Yes, the workplace should be free of judgments based on beliefs regarding religion. These environments should be free of any beliefs regarding religion. At the end of an interview, the interviewer should not know if an interviewee is christian, muslim, catholic, protestant, baptist, mormon, agnostic, atheist, gay, straight, married, divorced, etc.

      Personally, if I were the interviewer, I would tend to judge religious people as kinda crazy, believing in magical stories and all. So it would be better that it didn't come out in an interview. And religious people would judge me as immoral. Again, it has no place in the interview.

    4. 3:11pm,

      That's exactly the point I was making. You are why people who disagree with you on religion would never want you making decisions on their careers if you knew of their beliefs. Thank you for illustrating my point.

    5. 3:11

      I have no quarrel with you expressing your beliefs. What I do have is a problem with is you telling me I can't. The point Gary was making was 'special consideration', which is unconstitutional.


      If you think I'm kinda crazy, don't hire me, no prob. If I thought you were immoral, I wouldn't hire you either, regardless of your beliefs. No prob.


      My career stands or falls on my competence. If someone wants to use a different measure, thats their issue. I'm gonna succeed anyway, with or without them.

      Craig in Lacey

    6. Craig,

      I get it, you don't think it's a big deal if people are discriminated against because of their religious beliefs. I guess this is where you part company with Gary.

    7. As a Christian I expect to be persecuted for my beliefs. As Paul explained in 2 Tim 3:12-13, "indeed all who desire to live a godly life in Christ Jesus will be persecuted, while evil men and imposters will go on from bad to worse, deceivers and deceived."

      Do I seek to be matyred? No. But I will stand on the revealed word of Gd and if that is my end, so be it. I don't fear death because Christ has promised me eternal life. The world holds no such promises.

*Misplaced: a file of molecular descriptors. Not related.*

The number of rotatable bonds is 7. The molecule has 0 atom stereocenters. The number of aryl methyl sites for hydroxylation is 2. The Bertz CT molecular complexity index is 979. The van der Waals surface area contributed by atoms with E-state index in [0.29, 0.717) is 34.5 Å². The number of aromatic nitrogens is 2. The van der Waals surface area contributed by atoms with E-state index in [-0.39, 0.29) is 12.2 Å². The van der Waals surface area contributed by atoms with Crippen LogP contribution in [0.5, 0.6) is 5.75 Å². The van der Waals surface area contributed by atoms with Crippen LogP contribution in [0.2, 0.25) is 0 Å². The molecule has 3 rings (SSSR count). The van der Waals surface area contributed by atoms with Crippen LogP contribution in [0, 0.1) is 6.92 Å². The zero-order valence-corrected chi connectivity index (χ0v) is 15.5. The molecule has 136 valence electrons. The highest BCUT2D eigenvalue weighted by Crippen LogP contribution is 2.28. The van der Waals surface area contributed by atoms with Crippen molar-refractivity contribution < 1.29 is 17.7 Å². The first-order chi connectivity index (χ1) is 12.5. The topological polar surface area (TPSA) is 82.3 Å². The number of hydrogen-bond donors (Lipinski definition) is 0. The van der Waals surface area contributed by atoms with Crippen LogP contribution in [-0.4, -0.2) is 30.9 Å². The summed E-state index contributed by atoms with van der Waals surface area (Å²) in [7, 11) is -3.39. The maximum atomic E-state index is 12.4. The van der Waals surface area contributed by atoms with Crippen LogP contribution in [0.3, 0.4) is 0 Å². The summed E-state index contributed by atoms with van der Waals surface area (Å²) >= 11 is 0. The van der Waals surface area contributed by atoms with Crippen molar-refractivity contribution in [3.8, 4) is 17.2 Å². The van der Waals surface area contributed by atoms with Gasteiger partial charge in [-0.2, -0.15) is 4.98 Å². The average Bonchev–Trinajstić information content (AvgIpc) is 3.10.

As far as a career goes, I'll stand or fall according to God's will for my life, regardless of the schemes of man.

      I'm sure Gary knows this, so no, we haven't parted company at all.

      Craig in Lacey

    8. That's great that as a christian you welcome persecution, but personally, as a human, I think it's wrong. And if Gary agreed with you, I don't think he would be constantly complaining about persecution of christians. It seems to be his new meme since the gay marriage ship sailed past the point of return.

    9. That ship hasn't sailed past God's judgement. He is long suffering, desiring repentance from sin and a relationship with him thru Jesus Christ.

      Don't be deceived, we reap what we sow. If to the spirit , eternal life. If to the flesh, eternal torment.

      I think you might be misunderstanding. Its not that I welcome persecution. I accept it as the price sometimes of following Jesus Christ. I don't disagree with your statement that persecution is wrong, so no I agree with Gary and it seems, so do you..

      Craig in Lacey

  3. Hopefully all of those who support the school's (or anyone else's) right to treat non-Christians preferentially will just as strongly support someone's right to state preferential treatment will be given to Christians, whites, males, or any other group. The only way it is acceptable is if anyone can do it.

  4. So now "diversity" means "discrimination", as if both words mean the same thing. Amazing!

    Why can't they just let freedom be!

    Why must they think they need to manipulate freedom in order for freedom to be what it simply is?

    It's as if they really do not know what freedom is.

    Diversity should naturally take place within a social group if they would just learn to let freedom be and learn to not discriminate.

    But let's remember that learning to not discriminate does not mean "anything goes." We've got to be discerning as to what's good and what's evil, whether that means using a Bible simply because it's the best standard we have to know good from evil, or even a dictionary if that's all they have, or can believe in.

    What's getting scary is how the meanings of words are being twisted and confused. It must be driving the people crazy who work so hard to write

    Have people simply lost all good sense?

  5. So what's it going to take for people to return to sanity? I think I know the answer. Isn't it going to be a return to the teachings of the Bible and a return to the cross of Christ?

  6. As someone who hired and fired educational employees, I NEVER used religion as a criteria even though I am a Christian. What Christians have discovered; however, is that the reverse is often not true.

    1. It goes in both directions. That's why it's just inappropriate in the workplace.

  7. A late comment- due to Mozilla Firefox CEO's resignation because he made a 'Christian' donation: I often pay a 10 percent tithing, and donate to various other causes- generally based on an issue or the organization, not on its politics; although I'm getting more and more defensive, paranoid, or critical of any political posturing. By such though, I will no longer support BSA, but worry about Pro-life, F & F coalition, Liberty Action, CREDO, and other donations of a religious nature that may be construed as from the religious right and cause personal threats, intimidation, or the loss of a job. Being descrimatory and biased, I expect any political activism may impact my being hired by state or federal governments, or contracting with them, despite my qualifications. (Once told I was the best qualified of 500 applicants (for 4 jobs), I was rejected because I was alcoholic.) But now I'm also being disqualified because I may be a Christian? NC WA